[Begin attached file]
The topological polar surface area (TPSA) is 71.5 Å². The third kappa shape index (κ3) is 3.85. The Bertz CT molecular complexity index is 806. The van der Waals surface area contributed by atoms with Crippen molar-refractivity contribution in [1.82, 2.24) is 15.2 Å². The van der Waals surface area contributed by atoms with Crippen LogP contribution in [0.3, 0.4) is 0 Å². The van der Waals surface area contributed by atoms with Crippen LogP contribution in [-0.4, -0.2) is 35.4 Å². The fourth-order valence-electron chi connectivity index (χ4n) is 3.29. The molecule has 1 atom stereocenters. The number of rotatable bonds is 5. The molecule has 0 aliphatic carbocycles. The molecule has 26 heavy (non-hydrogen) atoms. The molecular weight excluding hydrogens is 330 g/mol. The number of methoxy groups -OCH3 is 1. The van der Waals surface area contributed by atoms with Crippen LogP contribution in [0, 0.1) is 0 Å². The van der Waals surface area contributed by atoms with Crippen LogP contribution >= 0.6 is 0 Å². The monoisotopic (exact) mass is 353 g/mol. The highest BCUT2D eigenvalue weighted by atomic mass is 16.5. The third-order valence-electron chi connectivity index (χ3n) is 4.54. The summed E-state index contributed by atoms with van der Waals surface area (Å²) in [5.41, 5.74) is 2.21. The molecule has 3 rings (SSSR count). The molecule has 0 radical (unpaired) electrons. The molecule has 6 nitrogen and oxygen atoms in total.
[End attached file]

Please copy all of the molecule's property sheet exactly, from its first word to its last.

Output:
The topological polar surface area (TPSA) is 71.5 Å². The third kappa shape index (κ3) is 3.85. The Bertz CT molecular complexity index is 806. The van der Waals surface area contributed by atoms with Crippen molar-refractivity contribution in [1.82, 2.24) is 15.2 Å². The van der Waals surface area contributed by atoms with Crippen LogP contribution in [0.3, 0.4) is 0 Å². The van der Waals surface area contributed by atoms with Crippen LogP contribution in [-0.4, -0.2) is 35.4 Å². The fourth-order valence-electron chi connectivity index (χ4n) is 3.29. The molecule has 1 atom stereocenters. The number of rotatable bonds is 5. The molecule has 0 aliphatic carbocycles. The molecule has 26 heavy (non-hydrogen) atoms. The molecular weight excluding hydrogens is 330 g/mol. The number of methoxy groups -OCH3 is 1. The van der Waals surface area contributed by atoms with Crippen LogP contribution in [0, 0.1) is 0 Å². The van der Waals surface area contributed by atoms with Crippen LogP contribution >= 0.6 is 0 Å². The monoisotopic (exact) mass is 353 g/mol. The highest BCUT2D eigenvalue weighted by atomic mass is 16.5. The third-order valence-electron chi connectivity index (χ3n) is 4.54. The summed E-state index contributed by atoms with van der Waals surface area (Å²) in [5.41, 5.74) is 2.21. The molecule has 3 rings (SSSR count). The molecule has 0 radical (unpaired) electrons. The molecule has 6 nitrogen and oxygen atoms in total.